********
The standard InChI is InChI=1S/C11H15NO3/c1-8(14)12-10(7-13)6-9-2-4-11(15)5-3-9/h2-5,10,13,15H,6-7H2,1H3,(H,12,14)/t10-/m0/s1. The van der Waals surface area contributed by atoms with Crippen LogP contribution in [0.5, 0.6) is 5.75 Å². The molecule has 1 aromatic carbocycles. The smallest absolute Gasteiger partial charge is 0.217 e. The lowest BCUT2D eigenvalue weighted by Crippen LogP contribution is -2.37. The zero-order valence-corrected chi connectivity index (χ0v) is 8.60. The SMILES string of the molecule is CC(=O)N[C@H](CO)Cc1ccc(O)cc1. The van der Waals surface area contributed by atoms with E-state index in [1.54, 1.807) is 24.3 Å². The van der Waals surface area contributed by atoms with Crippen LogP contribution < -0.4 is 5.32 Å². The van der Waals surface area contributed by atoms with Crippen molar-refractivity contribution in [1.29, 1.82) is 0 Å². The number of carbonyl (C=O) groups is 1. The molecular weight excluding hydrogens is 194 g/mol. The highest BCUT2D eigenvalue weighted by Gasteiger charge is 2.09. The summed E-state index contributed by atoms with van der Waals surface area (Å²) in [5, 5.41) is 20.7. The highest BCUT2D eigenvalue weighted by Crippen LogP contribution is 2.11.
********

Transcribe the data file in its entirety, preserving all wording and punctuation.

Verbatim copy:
The standard InChI is InChI=1S/C11H15NO3/c1-8(14)12-10(7-13)6-9-2-4-11(15)5-3-9/h2-5,10,13,15H,6-7H2,1H3,(H,12,14)/t10-/m0/s1. The van der Waals surface area contributed by atoms with Crippen LogP contribution in [0.5, 0.6) is 5.75 Å². The molecule has 1 aromatic carbocycles. The smallest absolute Gasteiger partial charge is 0.217 e. The lowest BCUT2D eigenvalue weighted by Crippen LogP contribution is -2.37. The zero-order valence-corrected chi connectivity index (χ0v) is 8.60. The SMILES string of the molecule is CC(=O)N[C@H](CO)Cc1ccc(O)cc1. The van der Waals surface area contributed by atoms with E-state index in [1.54, 1.807) is 24.3 Å². The van der Waals surface area contributed by atoms with Crippen LogP contribution < -0.4 is 5.32 Å². The van der Waals surface area contributed by atoms with Crippen molar-refractivity contribution in [1.29, 1.82) is 0 Å². The number of carbonyl (C=O) groups is 1. The molecular weight excluding hydrogens is 194 g/mol. The highest BCUT2D eigenvalue weighted by Gasteiger charge is 2.09. The summed E-state index contributed by atoms with van der Waals surface area (Å²) in [5, 5.41) is 20.7. The highest BCUT2D eigenvalue weighted by Crippen LogP contribution is 2.11.